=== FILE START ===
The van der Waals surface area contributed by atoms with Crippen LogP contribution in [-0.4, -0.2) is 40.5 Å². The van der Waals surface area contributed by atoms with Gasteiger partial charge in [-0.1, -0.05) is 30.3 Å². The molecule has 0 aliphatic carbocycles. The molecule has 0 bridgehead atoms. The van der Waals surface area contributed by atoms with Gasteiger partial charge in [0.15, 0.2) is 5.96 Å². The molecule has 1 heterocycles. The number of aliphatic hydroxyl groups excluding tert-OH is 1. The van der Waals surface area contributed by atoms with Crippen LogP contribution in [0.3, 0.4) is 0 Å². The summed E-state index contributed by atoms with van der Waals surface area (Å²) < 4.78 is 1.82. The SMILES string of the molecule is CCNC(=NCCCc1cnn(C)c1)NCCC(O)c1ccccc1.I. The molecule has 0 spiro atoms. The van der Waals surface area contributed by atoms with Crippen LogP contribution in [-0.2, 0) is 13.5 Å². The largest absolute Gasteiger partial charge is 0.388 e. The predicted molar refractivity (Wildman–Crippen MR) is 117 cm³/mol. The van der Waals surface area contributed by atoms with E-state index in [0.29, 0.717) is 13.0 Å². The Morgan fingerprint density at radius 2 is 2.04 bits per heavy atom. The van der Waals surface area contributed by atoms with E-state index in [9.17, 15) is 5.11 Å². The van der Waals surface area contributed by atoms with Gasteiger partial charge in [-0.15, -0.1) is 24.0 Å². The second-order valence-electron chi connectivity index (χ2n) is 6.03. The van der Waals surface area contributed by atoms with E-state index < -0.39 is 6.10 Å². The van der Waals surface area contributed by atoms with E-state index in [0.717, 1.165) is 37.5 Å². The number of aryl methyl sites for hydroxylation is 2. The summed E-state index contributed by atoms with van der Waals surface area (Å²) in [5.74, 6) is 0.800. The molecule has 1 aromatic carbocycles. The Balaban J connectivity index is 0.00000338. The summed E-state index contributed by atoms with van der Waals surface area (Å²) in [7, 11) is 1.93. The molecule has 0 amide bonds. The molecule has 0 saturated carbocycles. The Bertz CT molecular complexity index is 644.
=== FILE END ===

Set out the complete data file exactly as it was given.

The van der Waals surface area contributed by atoms with Crippen LogP contribution in [-0.4, -0.2) is 40.5 Å². The van der Waals surface area contributed by atoms with Gasteiger partial charge in [-0.1, -0.05) is 30.3 Å². The molecule has 0 aliphatic carbocycles. The molecule has 0 bridgehead atoms. The van der Waals surface area contributed by atoms with Gasteiger partial charge in [0.15, 0.2) is 5.96 Å². The molecule has 1 heterocycles. The number of aliphatic hydroxyl groups excluding tert-OH is 1. The van der Waals surface area contributed by atoms with Crippen LogP contribution in [0.3, 0.4) is 0 Å². The summed E-state index contributed by atoms with van der Waals surface area (Å²) < 4.78 is 1.82. The SMILES string of the molecule is CCNC(=NCCCc1cnn(C)c1)NCCC(O)c1ccccc1.I. The molecule has 0 spiro atoms. The van der Waals surface area contributed by atoms with Crippen LogP contribution in [-0.2, 0) is 13.5 Å². The largest absolute Gasteiger partial charge is 0.388 e. The predicted molar refractivity (Wildman–Crippen MR) is 117 cm³/mol. The van der Waals surface area contributed by atoms with E-state index in [0.29, 0.717) is 13.0 Å². The Morgan fingerprint density at radius 2 is 2.04 bits per heavy atom. The van der Waals surface area contributed by atoms with E-state index in [9.17, 15) is 5.11 Å². The van der Waals surface area contributed by atoms with Gasteiger partial charge in [-0.15, -0.1) is 24.0 Å². The second-order valence-electron chi connectivity index (χ2n) is 6.03. The van der Waals surface area contributed by atoms with E-state index < -0.39 is 6.10 Å². The van der Waals surface area contributed by atoms with E-state index in [0.717, 1.165) is 37.5 Å². The number of aryl methyl sites for hydroxylation is 2. The summed E-state index contributed by atoms with van der Waals surface area (Å²) in [5.74, 6) is 0.800. The molecule has 1 aromatic carbocycles. The Balaban J connectivity index is 0.00000338. The summed E-state index contributed by atoms with van der Waals surface area (Å²) in [7, 11) is 1.93. The molecule has 0 amide bonds. The molecule has 0 saturated carbocycles. The Bertz CT molecular complexity index is 644.